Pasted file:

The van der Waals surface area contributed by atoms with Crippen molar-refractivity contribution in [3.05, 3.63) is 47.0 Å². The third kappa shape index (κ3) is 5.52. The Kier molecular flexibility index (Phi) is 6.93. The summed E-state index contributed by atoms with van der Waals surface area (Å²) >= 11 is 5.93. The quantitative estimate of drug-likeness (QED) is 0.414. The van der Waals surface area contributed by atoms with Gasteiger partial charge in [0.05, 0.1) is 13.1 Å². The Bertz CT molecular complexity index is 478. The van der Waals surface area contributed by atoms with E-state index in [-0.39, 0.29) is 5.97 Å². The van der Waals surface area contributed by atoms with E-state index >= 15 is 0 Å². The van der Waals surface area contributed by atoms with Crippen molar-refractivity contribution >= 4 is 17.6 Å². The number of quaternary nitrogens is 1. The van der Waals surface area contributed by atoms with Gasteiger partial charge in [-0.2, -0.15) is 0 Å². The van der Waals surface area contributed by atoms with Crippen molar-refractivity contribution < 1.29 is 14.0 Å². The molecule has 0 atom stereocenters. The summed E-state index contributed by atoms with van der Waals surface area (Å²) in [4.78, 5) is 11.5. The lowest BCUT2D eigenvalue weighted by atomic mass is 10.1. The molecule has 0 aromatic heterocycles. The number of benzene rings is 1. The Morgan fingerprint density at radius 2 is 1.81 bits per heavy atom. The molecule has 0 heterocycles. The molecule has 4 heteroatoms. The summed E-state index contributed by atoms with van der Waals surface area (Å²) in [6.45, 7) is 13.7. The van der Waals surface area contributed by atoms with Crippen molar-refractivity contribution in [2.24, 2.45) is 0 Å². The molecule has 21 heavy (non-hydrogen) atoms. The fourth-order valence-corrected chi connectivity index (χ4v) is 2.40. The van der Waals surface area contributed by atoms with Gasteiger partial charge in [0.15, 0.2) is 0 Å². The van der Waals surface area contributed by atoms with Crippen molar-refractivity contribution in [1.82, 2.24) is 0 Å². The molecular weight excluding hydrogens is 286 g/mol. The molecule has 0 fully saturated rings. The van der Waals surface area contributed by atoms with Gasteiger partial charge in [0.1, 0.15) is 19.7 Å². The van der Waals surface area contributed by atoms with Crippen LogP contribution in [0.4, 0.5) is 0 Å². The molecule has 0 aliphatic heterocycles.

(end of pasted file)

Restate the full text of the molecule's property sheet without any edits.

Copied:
The van der Waals surface area contributed by atoms with Crippen molar-refractivity contribution in [3.05, 3.63) is 47.0 Å². The third kappa shape index (κ3) is 5.52. The Kier molecular flexibility index (Phi) is 6.93. The summed E-state index contributed by atoms with van der Waals surface area (Å²) >= 11 is 5.93. The quantitative estimate of drug-likeness (QED) is 0.414. The van der Waals surface area contributed by atoms with Gasteiger partial charge in [0.05, 0.1) is 13.1 Å². The Bertz CT molecular complexity index is 478. The van der Waals surface area contributed by atoms with E-state index in [-0.39, 0.29) is 5.97 Å². The van der Waals surface area contributed by atoms with E-state index >= 15 is 0 Å². The van der Waals surface area contributed by atoms with Crippen molar-refractivity contribution >= 4 is 17.6 Å². The number of quaternary nitrogens is 1. The van der Waals surface area contributed by atoms with Gasteiger partial charge in [-0.2, -0.15) is 0 Å². The van der Waals surface area contributed by atoms with Crippen molar-refractivity contribution < 1.29 is 14.0 Å². The molecule has 0 atom stereocenters. The summed E-state index contributed by atoms with van der Waals surface area (Å²) in [4.78, 5) is 11.5. The lowest BCUT2D eigenvalue weighted by atomic mass is 10.1. The molecule has 0 aromatic heterocycles. The number of benzene rings is 1. The Morgan fingerprint density at radius 2 is 1.81 bits per heavy atom. The molecule has 0 heterocycles. The molecule has 4 heteroatoms. The summed E-state index contributed by atoms with van der Waals surface area (Å²) in [6.45, 7) is 13.7. The van der Waals surface area contributed by atoms with Crippen molar-refractivity contribution in [2.24, 2.45) is 0 Å². The molecule has 21 heavy (non-hydrogen) atoms. The fourth-order valence-corrected chi connectivity index (χ4v) is 2.40. The van der Waals surface area contributed by atoms with Gasteiger partial charge in [0.15, 0.2) is 0 Å². The van der Waals surface area contributed by atoms with Crippen molar-refractivity contribution in [1.82, 2.24) is 0 Å². The molecular weight excluding hydrogens is 286 g/mol. The molecule has 0 fully saturated rings. The van der Waals surface area contributed by atoms with Gasteiger partial charge in [0.1, 0.15) is 19.7 Å². The van der Waals surface area contributed by atoms with Crippen LogP contribution in [0.4, 0.5) is 0 Å². The molecule has 0 aliphatic heterocycles.